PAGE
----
If Kucinich and Gravel aren't included in future debates, look no further for the reason.

The notion that Republicans -- and not Democrats -- are responsible for Iraq is the straw house in which all Democratic prospects for 2008 abide.


Dennis Kucinich isn't the big bad wolf. Neither is Mike Gravel. What the two of them said can hardly be called unthinkable, if most of the country is already thinking it.

It's only a matter of time before people also start asking, where were the Democrats on Katrina? Did they do anything to save the people of New Orleans, or were they content to sit back and enjoy the effects of the debacle on Bush and the GOP? Have you heard any of the leading candidates talking about the Right of Return for displaced residents of the Crescent City?

Instead of trying to convince people to unthink what's already been thunk -- instead of endlessly jockeying to avoid "ownership" of the war -- it's high time for the Democrats to step up and claim it -- and end it.

They need to stop seeing the war as something they can use to regain the White House, and begin to see it as something they must stop at all costs.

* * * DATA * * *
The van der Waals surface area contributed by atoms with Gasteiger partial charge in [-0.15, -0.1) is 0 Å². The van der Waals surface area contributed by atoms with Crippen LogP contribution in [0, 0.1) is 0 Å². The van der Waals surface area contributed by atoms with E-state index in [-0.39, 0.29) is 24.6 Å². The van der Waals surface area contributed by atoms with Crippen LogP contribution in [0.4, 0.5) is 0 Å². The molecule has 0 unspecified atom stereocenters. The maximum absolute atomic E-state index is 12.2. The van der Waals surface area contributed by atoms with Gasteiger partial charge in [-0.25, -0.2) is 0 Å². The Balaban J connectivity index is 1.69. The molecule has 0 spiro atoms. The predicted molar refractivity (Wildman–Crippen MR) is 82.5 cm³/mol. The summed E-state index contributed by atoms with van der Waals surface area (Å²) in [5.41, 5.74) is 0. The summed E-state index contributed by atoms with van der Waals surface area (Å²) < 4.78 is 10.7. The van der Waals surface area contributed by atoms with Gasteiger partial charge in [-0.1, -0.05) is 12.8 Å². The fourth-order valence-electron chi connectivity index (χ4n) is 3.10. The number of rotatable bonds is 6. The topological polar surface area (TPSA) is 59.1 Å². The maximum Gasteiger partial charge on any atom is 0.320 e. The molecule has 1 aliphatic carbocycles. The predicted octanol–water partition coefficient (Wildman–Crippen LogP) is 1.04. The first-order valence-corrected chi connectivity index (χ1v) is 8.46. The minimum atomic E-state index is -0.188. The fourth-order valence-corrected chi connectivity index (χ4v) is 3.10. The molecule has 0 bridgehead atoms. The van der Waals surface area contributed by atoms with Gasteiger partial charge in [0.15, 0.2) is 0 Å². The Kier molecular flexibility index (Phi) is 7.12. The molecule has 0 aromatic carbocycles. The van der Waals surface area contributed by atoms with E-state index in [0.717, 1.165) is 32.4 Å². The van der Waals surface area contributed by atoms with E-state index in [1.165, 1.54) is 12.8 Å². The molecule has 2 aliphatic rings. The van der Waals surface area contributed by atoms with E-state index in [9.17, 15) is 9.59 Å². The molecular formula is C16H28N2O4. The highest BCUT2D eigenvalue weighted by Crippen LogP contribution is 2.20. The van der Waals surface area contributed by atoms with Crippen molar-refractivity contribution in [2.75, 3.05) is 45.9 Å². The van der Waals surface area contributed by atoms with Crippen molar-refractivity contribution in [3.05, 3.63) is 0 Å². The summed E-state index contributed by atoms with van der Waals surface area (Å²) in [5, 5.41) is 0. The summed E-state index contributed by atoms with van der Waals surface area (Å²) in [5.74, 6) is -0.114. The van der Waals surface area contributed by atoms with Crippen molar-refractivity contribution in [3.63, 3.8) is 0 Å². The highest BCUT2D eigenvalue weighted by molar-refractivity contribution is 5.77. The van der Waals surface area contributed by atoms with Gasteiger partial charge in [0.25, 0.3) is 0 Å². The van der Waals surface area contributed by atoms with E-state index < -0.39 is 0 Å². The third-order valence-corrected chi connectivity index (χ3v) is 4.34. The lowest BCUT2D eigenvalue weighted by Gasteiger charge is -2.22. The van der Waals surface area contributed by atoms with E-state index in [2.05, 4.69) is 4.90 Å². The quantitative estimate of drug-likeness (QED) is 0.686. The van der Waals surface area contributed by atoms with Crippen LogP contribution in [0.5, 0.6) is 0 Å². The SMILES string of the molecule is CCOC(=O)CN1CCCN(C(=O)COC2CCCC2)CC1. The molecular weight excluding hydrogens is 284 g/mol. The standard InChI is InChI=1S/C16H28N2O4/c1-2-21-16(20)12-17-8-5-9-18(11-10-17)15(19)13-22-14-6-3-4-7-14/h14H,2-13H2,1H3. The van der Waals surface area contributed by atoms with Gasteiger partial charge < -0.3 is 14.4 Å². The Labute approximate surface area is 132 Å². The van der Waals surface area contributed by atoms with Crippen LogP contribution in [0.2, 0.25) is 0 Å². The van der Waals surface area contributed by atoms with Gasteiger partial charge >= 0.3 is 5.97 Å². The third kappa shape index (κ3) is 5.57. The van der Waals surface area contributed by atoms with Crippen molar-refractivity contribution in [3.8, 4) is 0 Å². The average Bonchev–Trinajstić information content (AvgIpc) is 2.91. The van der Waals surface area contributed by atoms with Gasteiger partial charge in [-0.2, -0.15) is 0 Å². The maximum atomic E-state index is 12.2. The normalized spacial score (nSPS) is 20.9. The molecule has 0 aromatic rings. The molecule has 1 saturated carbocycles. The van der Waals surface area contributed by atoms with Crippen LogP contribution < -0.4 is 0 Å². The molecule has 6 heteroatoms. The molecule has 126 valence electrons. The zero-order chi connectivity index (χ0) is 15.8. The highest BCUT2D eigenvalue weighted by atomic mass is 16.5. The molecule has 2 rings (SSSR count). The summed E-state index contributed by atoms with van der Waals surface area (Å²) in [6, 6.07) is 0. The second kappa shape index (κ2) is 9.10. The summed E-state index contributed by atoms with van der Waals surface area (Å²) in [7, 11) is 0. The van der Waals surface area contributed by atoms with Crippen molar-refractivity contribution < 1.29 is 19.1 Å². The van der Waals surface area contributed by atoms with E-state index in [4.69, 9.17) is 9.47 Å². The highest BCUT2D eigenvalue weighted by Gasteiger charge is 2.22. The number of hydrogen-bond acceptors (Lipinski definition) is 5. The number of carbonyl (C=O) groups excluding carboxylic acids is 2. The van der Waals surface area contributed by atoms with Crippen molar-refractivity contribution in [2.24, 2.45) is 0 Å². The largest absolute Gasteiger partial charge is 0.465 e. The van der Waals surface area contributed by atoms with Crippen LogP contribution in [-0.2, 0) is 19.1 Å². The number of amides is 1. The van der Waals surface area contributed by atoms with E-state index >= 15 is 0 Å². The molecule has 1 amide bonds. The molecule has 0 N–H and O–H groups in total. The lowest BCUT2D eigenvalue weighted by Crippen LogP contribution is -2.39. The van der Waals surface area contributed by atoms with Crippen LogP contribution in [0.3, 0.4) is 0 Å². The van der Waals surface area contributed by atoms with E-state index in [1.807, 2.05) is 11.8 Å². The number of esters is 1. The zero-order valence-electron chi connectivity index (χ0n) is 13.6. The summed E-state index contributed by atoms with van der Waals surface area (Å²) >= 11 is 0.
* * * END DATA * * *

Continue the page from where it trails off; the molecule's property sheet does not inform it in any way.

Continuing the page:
Otherwise, if the single most important rationale for putting a Democrat in the White House is Iraq, then there is no rationale. People who live in straw houses shouldn't run for president, when the truth is blowing in the wind.

(MG) If U.S. troops haven't had an orderly withdrawal from Iraq before the 2008 elections, do not count on seeing them withdraw in an orderly fashion for 20 or more years. Which of the top three democratic contenders will have the courage to cut their financial umbilical cord to the defense industry, the military-industrial-infotainment complex. In addition, "the big three" all have apparently bought into Iran being the biggest threat to U.S. national security, and the rational for "staying the course" in Iraq will be that a base of operations is needed to "neutralize" the Iranian "threat."

(MG) Such rationales and arguments are specious. Iran is NOT a threat to U.S. security UNLESS the U.S. attacks Iran.

(MG) In 1971, John Kerry told the U.S. senate how to end the war - just stop funding it. I guess he just forgot about how to do that, in the interim. No - wait, he RAN on a platform of prosecuting the war more effectively than the Bush administration. Politics.